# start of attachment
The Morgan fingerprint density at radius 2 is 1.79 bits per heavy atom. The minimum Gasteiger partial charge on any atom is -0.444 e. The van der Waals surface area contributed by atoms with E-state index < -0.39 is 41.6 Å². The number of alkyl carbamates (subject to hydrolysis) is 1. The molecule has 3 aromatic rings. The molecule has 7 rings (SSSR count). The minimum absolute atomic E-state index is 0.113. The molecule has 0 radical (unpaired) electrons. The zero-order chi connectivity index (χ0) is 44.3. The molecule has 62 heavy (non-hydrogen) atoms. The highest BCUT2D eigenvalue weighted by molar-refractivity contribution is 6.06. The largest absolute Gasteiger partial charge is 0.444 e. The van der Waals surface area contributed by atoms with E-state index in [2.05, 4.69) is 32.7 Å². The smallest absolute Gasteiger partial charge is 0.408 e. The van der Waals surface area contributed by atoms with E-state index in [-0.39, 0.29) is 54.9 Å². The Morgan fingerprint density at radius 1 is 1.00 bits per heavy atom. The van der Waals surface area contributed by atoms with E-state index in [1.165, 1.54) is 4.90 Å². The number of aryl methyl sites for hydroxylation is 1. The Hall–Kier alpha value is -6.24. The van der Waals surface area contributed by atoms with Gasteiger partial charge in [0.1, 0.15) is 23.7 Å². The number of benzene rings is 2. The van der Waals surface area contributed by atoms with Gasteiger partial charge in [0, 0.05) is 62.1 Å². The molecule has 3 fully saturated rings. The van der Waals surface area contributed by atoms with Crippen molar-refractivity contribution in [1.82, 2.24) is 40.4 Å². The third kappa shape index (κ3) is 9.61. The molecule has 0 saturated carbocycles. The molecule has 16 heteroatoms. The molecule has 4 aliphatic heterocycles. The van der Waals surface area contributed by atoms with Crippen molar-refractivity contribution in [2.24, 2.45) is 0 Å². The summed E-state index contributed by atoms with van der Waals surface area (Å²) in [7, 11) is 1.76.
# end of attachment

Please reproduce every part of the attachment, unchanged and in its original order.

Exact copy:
The Morgan fingerprint density at radius 2 is 1.79 bits per heavy atom. The minimum Gasteiger partial charge on any atom is -0.444 e. The van der Waals surface area contributed by atoms with E-state index < -0.39 is 41.6 Å². The number of alkyl carbamates (subject to hydrolysis) is 1. The molecule has 3 aromatic rings. The molecule has 7 rings (SSSR count). The minimum absolute atomic E-state index is 0.113. The molecule has 0 radical (unpaired) electrons. The zero-order chi connectivity index (χ0) is 44.3. The molecule has 62 heavy (non-hydrogen) atoms. The highest BCUT2D eigenvalue weighted by molar-refractivity contribution is 6.06. The largest absolute Gasteiger partial charge is 0.444 e. The van der Waals surface area contributed by atoms with E-state index in [2.05, 4.69) is 32.7 Å². The smallest absolute Gasteiger partial charge is 0.408 e. The van der Waals surface area contributed by atoms with E-state index in [-0.39, 0.29) is 54.9 Å². The Morgan fingerprint density at radius 1 is 1.00 bits per heavy atom. The van der Waals surface area contributed by atoms with E-state index in [1.165, 1.54) is 4.90 Å². The number of aryl methyl sites for hydroxylation is 1. The Hall–Kier alpha value is -6.24. The van der Waals surface area contributed by atoms with Gasteiger partial charge in [0.1, 0.15) is 23.7 Å². The number of benzene rings is 2. The van der Waals surface area contributed by atoms with Gasteiger partial charge in [0, 0.05) is 62.1 Å². The molecule has 3 fully saturated rings. The van der Waals surface area contributed by atoms with Crippen molar-refractivity contribution in [1.82, 2.24) is 40.4 Å². The third kappa shape index (κ3) is 9.61. The molecule has 0 saturated carbocycles. The molecule has 16 heteroatoms. The molecule has 4 aliphatic heterocycles. The van der Waals surface area contributed by atoms with Crippen molar-refractivity contribution in [2.24, 2.45) is 0 Å². The summed E-state index contributed by atoms with van der Waals surface area (Å²) in [7, 11) is 1.76.